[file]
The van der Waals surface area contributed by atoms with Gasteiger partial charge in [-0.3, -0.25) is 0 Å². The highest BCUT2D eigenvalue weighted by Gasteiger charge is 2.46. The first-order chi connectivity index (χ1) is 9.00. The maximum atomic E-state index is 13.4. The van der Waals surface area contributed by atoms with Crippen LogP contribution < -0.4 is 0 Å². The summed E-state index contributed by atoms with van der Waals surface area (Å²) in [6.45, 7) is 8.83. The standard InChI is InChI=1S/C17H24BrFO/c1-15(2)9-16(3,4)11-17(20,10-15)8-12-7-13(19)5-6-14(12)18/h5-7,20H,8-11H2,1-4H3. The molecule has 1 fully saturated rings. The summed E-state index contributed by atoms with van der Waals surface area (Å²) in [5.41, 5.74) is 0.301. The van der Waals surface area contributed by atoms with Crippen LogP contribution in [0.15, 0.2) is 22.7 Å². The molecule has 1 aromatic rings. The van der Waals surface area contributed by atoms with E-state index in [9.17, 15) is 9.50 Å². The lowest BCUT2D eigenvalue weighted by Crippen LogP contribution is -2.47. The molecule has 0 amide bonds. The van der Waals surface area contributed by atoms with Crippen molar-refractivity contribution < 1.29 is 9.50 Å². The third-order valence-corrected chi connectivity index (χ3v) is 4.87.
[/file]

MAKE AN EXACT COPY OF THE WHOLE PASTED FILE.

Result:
The van der Waals surface area contributed by atoms with Gasteiger partial charge in [-0.3, -0.25) is 0 Å². The highest BCUT2D eigenvalue weighted by Gasteiger charge is 2.46. The first-order chi connectivity index (χ1) is 9.00. The maximum atomic E-state index is 13.4. The van der Waals surface area contributed by atoms with Crippen LogP contribution < -0.4 is 0 Å². The summed E-state index contributed by atoms with van der Waals surface area (Å²) in [6.45, 7) is 8.83. The standard InChI is InChI=1S/C17H24BrFO/c1-15(2)9-16(3,4)11-17(20,10-15)8-12-7-13(19)5-6-14(12)18/h5-7,20H,8-11H2,1-4H3. The molecule has 1 fully saturated rings. The summed E-state index contributed by atoms with van der Waals surface area (Å²) in [5.41, 5.74) is 0.301. The van der Waals surface area contributed by atoms with Crippen LogP contribution in [0.15, 0.2) is 22.7 Å². The molecule has 1 aromatic rings. The van der Waals surface area contributed by atoms with E-state index in [9.17, 15) is 9.50 Å². The lowest BCUT2D eigenvalue weighted by Crippen LogP contribution is -2.47. The molecule has 0 amide bonds. The van der Waals surface area contributed by atoms with Crippen molar-refractivity contribution < 1.29 is 9.50 Å². The third-order valence-corrected chi connectivity index (χ3v) is 4.87.